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Turkey - Legal provisions for prohibition of political parties differ from European standards


Venice, Friday 13 March 2009 - In its report on prohibition of political parties in Turkey, adopted earlier today, the Venice Commission concludes that, when compared to common European practice, the situation in Turkey differs in three important respects:

1. The long list of substantive criteria applicable to the constitutionality of political parties, as laid down in Article 68 (4) and the Law on political parties, go beyond the criteria recognised as legitimate by the European Court of Human Rights (ECtHR) and the Venice Commission.
2. The procedure for initiating decisions on party prohibition or dissolution makes this initiative more arbitrary and less subject to democratic control, than in other European countries.
3. The tradition for regularly applying the rules on party closure to an extent that has no parallel in any other European country demonstrates that this is not in effect regarded as an extraordinary measure, but as a structural and operative part of the constitution.

The basic problem with the present Turkish legal provisions on party closure is that the general threshold is too low, both for initiating procedures for and for prohibiting or dissolving parties. This is in itself in abstracto deviating from common European democratic standards, and it can easily lead to action in breach of the ECHR, as demonstrated in many Turkish cases before the ECtHR.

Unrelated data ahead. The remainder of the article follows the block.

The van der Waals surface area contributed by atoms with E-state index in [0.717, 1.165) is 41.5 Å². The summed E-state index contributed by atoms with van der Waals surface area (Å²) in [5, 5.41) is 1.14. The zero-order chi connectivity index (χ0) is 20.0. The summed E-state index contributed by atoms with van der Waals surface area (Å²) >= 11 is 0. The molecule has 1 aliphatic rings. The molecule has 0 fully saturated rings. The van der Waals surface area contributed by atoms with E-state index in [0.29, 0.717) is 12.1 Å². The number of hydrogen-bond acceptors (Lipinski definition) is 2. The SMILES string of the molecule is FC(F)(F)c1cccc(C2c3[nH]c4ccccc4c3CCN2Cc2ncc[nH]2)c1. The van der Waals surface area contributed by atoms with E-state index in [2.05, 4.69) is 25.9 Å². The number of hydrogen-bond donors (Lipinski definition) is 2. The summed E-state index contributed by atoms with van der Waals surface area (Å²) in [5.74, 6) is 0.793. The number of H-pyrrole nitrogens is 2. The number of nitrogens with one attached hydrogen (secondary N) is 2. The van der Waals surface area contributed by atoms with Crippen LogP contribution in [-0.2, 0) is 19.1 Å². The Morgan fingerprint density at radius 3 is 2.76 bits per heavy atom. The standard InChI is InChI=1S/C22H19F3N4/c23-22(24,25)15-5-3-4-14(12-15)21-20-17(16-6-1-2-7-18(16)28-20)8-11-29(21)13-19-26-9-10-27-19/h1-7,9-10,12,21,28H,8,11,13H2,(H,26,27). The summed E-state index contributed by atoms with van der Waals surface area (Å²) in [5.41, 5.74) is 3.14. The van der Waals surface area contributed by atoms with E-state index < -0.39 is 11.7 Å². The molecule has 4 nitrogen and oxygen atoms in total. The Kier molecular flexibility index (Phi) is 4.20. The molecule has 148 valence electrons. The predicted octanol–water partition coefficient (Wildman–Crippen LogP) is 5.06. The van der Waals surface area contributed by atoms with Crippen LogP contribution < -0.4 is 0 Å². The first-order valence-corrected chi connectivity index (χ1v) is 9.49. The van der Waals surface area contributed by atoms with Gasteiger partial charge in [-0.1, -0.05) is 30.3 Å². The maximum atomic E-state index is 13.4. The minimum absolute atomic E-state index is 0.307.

In conclusion, the Venice Commission is of the opinion that the provisions of Articles 68 and 69 of the Constitution and the relevant provisions of the Law on political parties together form a system which as a whole is incompatible with Article 11 of the ECHR as interpreted by the ECtHR and the criteria adopted in 1999 by the Venice Commission and since endorsed by the Parliamentary Assembly of the Council of Europe.

Consequently, the Venice Commission considers that, although the 2001 constitutional revision was an important step in the right direction, it is still not sufficient to raise the general level of party protection in Turkey to that of the ECHR and the common European democratic standards. Further reform is necessary, both on the substantive and on the procedural side. Resuming the constitutional reform process would be the preferred option for the Venice Commission. Amending specific provisions would be another option.

For further information, please contact : Mr Thomas MARKERT, email:;




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